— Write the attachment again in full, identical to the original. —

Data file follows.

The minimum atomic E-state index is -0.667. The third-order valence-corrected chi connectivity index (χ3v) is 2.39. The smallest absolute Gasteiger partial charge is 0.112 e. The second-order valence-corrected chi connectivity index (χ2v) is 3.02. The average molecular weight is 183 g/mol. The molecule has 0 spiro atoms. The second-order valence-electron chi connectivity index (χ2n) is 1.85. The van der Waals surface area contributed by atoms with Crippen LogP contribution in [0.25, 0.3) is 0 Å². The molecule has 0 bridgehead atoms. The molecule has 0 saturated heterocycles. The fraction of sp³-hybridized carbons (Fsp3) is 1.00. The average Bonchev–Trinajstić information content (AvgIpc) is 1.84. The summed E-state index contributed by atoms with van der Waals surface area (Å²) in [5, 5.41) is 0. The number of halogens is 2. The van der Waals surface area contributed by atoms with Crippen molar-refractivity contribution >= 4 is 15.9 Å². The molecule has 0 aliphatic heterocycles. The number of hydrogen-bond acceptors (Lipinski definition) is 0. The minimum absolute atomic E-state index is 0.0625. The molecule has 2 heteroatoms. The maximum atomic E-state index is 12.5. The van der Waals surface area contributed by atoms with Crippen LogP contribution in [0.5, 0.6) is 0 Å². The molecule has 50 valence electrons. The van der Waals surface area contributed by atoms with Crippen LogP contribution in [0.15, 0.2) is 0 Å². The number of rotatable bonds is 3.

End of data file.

The minimum atomic E-state index is -0.667. The third-order valence-corrected chi connectivity index (χ3v) is 2.39. The smallest absolute Gasteiger partial charge is 0.112 e. The second-order valence-corrected chi connectivity index (χ2v) is 3.02. The average molecular weight is 183 g/mol. The molecule has 0 spiro atoms. The second-order valence-electron chi connectivity index (χ2n) is 1.85. The van der Waals surface area contributed by atoms with Crippen LogP contribution in [0.25, 0.3) is 0 Å². The molecule has 0 bridgehead atoms. The molecule has 0 saturated heterocycles. The fraction of sp³-hybridized carbons (Fsp3) is 1.00. The average Bonchev–Trinajstić information content (AvgIpc) is 1.84. The summed E-state index contributed by atoms with van der Waals surface area (Å²) in [5, 5.41) is 0. The number of halogens is 2. The van der Waals surface area contributed by atoms with Crippen molar-refractivity contribution >= 4 is 15.9 Å². The molecule has 0 aliphatic heterocycles. The number of hydrogen-bond acceptors (Lipinski definition) is 0. The minimum absolute atomic E-state index is 0.0625. The molecule has 2 heteroatoms. The maximum atomic E-state index is 12.5. The van der Waals surface area contributed by atoms with Crippen LogP contribution in [0.5, 0.6) is 0 Å². The molecule has 50 valence electrons. The van der Waals surface area contributed by atoms with Crippen LogP contribution in [0.15, 0.2) is 0 Å². The number of rotatable bonds is 3.